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11 things you can do to have a Thanksgiving in the true spirit of the holiday.

This Thanksgiving, let your belly be full of love and gratitude ... and pie.

The first time a bunch of immigrants and locals got together in the U.S. to eat some home-cooked fowl, it was 1621.

And, according to some historians, it was more like a big, loose, last-minute festival than a fancy sit-down dinner.


This "First Fun Thanksgiving" image via Mike Licht/Flickr (based on original by Jean Leon Gerome Ferris).

They probably didn't even eat turkey! Mostly, they were just really happy to have enough food to eat because life in the new world was rough.

This year, to have a holiday that celebrates this gorgeous season, honors the food and history of our land, and feels full of love (instead of just plain full), here are some ideas to keep in mind:

First, forget the hype and reconnect with the real.

1. Make your understanding of the holiday as rich and studied as the menu.

Why? Because this holiday has a pretty special history! The very first recorded "Pilgrims and Indians" feast, for example, is a happy story, but later meals have a sad and gruesome meaning.

And do you even know that first tribe's name? It's the Wampanoag! Here's a great great summary with some startling information in it and links to learn even more.

And while you're at it, you can teach your kids a real-er story about our country.

This version, for example, is kid-oriented, brain-stimulating, and will make for some cool dinner conversation with the whole family. And you can freak them out with the picture of eel pie.

2. Get your 1621 vibe on.

Think about what that first harvest festival was like. Nathaniel Philbrick points out that to all the pilgrims from Great Britain, where fall is kind of ho-hum, the New England trees turning color would have been shocking and awesome.

Hear his take on the history, in parts 1 and 2. What kind of autumnal appreciating can you do where you are?

3. Try an actual recipe from a Native American tribe.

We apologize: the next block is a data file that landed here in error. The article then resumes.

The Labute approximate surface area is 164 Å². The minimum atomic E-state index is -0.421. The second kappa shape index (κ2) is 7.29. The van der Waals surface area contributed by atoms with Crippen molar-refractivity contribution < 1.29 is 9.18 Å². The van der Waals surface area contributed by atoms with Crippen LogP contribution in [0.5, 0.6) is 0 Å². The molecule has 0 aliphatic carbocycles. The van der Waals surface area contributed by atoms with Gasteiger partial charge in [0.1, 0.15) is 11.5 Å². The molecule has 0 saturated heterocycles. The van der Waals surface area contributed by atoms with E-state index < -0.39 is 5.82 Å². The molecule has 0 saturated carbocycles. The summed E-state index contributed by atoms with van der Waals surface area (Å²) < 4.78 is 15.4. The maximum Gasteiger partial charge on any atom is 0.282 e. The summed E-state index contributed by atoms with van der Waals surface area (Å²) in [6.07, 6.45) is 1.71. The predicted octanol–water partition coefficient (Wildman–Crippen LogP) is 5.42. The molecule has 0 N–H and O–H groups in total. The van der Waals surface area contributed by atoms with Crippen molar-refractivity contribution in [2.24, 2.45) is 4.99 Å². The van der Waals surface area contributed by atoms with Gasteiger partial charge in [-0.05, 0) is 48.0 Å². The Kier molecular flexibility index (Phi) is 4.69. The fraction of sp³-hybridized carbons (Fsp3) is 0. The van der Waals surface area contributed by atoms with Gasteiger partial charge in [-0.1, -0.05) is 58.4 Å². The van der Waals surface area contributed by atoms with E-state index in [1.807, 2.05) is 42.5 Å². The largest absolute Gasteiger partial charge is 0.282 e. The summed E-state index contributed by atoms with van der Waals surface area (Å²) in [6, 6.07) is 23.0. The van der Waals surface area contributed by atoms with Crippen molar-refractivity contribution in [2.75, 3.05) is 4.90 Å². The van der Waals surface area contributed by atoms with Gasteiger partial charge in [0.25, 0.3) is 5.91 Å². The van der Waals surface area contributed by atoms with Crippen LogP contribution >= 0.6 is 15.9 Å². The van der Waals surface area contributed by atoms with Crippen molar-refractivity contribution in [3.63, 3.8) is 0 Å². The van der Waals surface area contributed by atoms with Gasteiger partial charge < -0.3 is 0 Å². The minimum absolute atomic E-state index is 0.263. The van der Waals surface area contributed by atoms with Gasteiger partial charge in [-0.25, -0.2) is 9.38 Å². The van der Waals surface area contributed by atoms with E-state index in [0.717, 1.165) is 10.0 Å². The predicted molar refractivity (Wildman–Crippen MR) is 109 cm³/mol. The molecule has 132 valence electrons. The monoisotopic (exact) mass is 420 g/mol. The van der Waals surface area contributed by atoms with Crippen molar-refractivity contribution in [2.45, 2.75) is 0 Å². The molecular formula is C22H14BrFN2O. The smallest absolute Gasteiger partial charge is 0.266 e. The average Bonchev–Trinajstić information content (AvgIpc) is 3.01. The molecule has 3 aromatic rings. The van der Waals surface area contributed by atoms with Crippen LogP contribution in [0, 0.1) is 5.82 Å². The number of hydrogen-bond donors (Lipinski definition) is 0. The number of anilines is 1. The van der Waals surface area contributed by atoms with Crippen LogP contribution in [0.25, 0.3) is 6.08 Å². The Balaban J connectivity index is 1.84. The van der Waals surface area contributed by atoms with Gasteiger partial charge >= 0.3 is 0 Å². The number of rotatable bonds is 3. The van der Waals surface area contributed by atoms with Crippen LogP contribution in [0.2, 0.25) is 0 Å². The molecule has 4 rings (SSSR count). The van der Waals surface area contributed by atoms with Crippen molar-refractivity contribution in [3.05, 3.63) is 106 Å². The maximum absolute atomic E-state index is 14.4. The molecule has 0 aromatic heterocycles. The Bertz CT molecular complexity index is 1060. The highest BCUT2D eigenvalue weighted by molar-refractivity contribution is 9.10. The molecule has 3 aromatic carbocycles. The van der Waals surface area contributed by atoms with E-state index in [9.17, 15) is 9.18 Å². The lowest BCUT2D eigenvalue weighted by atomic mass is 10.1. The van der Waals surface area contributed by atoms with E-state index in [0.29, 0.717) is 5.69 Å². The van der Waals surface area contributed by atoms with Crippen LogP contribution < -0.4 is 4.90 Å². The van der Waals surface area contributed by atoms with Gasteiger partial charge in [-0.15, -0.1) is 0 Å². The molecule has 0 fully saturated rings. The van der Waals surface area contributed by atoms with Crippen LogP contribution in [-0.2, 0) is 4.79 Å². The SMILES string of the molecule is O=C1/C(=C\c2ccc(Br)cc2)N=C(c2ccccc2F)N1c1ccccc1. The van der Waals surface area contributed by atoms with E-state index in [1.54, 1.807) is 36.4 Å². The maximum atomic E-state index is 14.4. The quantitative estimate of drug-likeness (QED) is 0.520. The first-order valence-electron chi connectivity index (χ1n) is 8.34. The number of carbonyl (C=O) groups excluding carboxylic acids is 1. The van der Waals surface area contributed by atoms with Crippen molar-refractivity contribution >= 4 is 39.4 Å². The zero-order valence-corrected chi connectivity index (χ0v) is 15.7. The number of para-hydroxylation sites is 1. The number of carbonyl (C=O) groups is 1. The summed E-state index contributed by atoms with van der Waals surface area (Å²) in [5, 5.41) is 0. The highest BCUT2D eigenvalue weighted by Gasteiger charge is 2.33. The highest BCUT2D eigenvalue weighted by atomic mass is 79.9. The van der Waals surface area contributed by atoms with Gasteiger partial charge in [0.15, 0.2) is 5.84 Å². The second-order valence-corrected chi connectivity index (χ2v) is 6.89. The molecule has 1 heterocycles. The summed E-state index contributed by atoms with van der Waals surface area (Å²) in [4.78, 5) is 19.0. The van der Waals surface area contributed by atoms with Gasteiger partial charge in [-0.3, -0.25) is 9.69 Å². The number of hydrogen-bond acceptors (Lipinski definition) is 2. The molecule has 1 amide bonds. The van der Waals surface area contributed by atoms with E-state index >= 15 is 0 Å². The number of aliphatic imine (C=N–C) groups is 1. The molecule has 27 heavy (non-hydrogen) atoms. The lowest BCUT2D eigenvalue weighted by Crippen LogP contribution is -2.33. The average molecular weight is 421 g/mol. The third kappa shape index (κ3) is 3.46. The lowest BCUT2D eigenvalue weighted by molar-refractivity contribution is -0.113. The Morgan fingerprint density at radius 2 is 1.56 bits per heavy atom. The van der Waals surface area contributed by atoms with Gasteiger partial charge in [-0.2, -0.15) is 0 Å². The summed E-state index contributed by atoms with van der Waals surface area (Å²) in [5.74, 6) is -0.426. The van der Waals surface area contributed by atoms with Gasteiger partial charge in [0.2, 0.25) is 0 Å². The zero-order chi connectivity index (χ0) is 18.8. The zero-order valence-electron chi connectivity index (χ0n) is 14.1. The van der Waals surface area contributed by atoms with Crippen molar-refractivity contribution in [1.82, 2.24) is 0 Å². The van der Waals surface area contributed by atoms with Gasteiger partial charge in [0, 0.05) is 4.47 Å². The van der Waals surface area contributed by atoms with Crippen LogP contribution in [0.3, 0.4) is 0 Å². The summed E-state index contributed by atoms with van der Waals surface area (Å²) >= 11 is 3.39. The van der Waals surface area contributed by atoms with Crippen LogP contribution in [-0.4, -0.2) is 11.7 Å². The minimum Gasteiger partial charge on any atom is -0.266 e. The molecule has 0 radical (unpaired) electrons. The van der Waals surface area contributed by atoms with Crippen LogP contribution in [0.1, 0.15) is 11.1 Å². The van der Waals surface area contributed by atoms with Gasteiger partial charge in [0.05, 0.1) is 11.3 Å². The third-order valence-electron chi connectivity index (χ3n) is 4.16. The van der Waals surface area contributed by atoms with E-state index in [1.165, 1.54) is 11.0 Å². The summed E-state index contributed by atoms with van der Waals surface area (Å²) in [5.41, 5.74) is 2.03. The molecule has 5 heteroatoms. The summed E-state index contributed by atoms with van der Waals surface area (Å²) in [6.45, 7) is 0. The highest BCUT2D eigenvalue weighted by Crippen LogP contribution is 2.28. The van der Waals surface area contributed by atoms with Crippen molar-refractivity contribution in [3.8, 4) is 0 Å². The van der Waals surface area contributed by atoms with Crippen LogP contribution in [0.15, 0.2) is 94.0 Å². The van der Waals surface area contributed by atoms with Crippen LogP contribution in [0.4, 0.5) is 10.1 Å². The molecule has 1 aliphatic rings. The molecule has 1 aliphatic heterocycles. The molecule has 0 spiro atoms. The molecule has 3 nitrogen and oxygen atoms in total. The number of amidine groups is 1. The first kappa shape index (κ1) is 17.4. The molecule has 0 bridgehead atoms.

Slow Food USA offers this neat interactive map and collection of recipes, many of them from Native tribes, organized by region.

Photos from SlowFood USA, used with permission.

When you serve your Wampanoag stewed pompion, add some dinnertime trivia, courtesy of Smithsonian: The first Thanksgiving couldn't have had pumpkin pie as we know it, because they didn't have butter or wheat to make pie crust.

Speaking of planning that menu...

4. Up your veggie-to-meat ratio!

Image by Rebecca Siegel/Flickr.

Whether you're having bacon on your Brussels sprouts or not, you can shop for food that's been raised in a way that cares for the earth. What we eat affects the climate, and raising animals can be tough on a planet! Green things up with gosh-I'm-so-thanksgivingful- for-the-bounty-of-the-earth gusto.

5. Make your turkey a marvel.

For example, you can use this search tool to find a grocery store near you that'll offer Certified Humane poultry. Or get Pilgrim-y and get a heritage turkey. (Again, makes for great table conversation.) Get the whole low-down on turkeys from this this guide.

6. Keep it local.

This is seriously the holiday to support farmers in the region where you live — it's a holiday all about their harvest! See if your grocery store has a "local" section, or find a nearby farmers market. Learn more about where our food's coming from and how to have a 100-Mile Thanksgiving from these rad stats and infographics.

That's a long trip for a little broccoli stalk! Infographic by Sustainable America, used with permission.

7. If it came outta the earth, put it back in!

In other words, compost your potato peels. You know what the Pilgrims always said? "Waste not, want not." Well I'm not sure they said it, but I bet they lived it. Bag up all your veggie trimmings and stems and leaves — and stuff that fell on the ground — as you go, stick it in your freezer, and then take it to a compost collection center near you. I used to promise myself I'd make soup stock with all that stuff, but I'm so tired of cooking after Thanksgiving that I prefer composting the food waste. It helps me feel like I'm respecting the food I'm making not to send any of it into a landfill.

8. Drink well! How about some apple cider from local apples? Or wine grown ecologically?

For guaranteed holiday cheer, my recipe is apple cider from the farmers market, heated on the stove with a cinnamon stick and spiked with bourbon. But if wine's your thing, check out the free guide you can get from Slow Wine.

Finally, make the day after Thanksgiving more wonderful, too.

9. Make better use of that Friday.

Celebrate Buy Nothing Day by … buying nothing. Suggested alternatives to violent stampeding at the mall? A lo-o-o-o-ng walk, catching up on a stack of magazines, a game of soccer or touch football, making an overdue phone call, or finally attempting to make that soup stock with your leftovers.

10. Spend that time with people, places, or things that make you feel grateful.

Need inspiration? Check out the 365 Grateful project.